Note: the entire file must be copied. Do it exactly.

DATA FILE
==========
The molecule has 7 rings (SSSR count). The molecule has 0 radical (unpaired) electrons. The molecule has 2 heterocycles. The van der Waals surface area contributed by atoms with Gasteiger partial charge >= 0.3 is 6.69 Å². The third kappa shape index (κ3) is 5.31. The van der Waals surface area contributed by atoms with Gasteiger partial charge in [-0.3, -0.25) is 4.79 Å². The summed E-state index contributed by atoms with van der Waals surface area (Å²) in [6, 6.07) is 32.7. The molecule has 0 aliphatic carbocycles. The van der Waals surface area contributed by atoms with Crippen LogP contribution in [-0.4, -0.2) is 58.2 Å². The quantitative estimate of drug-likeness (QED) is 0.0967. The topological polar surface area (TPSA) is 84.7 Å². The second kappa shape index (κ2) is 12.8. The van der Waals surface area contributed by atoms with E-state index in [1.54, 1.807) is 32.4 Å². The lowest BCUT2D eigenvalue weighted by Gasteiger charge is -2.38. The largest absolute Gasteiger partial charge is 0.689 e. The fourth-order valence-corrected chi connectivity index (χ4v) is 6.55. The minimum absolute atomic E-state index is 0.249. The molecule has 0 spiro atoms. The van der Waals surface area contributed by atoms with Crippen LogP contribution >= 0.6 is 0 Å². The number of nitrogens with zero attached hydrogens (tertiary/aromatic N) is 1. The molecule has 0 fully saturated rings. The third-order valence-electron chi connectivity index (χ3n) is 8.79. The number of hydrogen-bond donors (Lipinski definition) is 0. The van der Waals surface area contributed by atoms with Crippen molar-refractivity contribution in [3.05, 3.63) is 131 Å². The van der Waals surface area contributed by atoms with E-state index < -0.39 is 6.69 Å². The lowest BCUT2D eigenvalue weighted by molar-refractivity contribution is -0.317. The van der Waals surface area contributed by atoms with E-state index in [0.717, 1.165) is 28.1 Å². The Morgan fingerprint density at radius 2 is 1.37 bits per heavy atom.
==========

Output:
The molecule has 7 rings (SSSR count). The molecule has 0 radical (unpaired) electrons. The molecule has 2 heterocycles. The van der Waals surface area contributed by atoms with Gasteiger partial charge >= 0.3 is 6.69 Å². The third kappa shape index (κ3) is 5.31. The van der Waals surface area contributed by atoms with Gasteiger partial charge in [-0.3, -0.25) is 4.79 Å². The summed E-state index contributed by atoms with van der Waals surface area (Å²) in [6, 6.07) is 32.7. The molecule has 0 aliphatic carbocycles. The van der Waals surface area contributed by atoms with Crippen LogP contribution in [-0.4, -0.2) is 58.2 Å². The quantitative estimate of drug-likeness (QED) is 0.0967. The topological polar surface area (TPSA) is 84.7 Å². The second kappa shape index (κ2) is 12.8. The van der Waals surface area contributed by atoms with E-state index in [1.54, 1.807) is 32.4 Å². The lowest BCUT2D eigenvalue weighted by Gasteiger charge is -2.38. The largest absolute Gasteiger partial charge is 0.689 e. The fourth-order valence-corrected chi connectivity index (χ4v) is 6.55. The minimum absolute atomic E-state index is 0.249. The molecule has 0 spiro atoms. The van der Waals surface area contributed by atoms with Crippen LogP contribution >= 0.6 is 0 Å². The number of nitrogens with zero attached hydrogens (tertiary/aromatic N) is 1. The molecule has 0 fully saturated rings. The third-order valence-electron chi connectivity index (χ3n) is 8.79. The number of hydrogen-bond donors (Lipinski definition) is 0. The van der Waals surface area contributed by atoms with Crippen molar-refractivity contribution in [3.05, 3.63) is 131 Å². The van der Waals surface area contributed by atoms with E-state index < -0.39 is 6.69 Å². The lowest BCUT2D eigenvalue weighted by molar-refractivity contribution is -0.317. The van der Waals surface area contributed by atoms with E-state index in [0.717, 1.165) is 28.1 Å². The Morgan fingerprint density at radius 2 is 1.37 bits per heavy atom.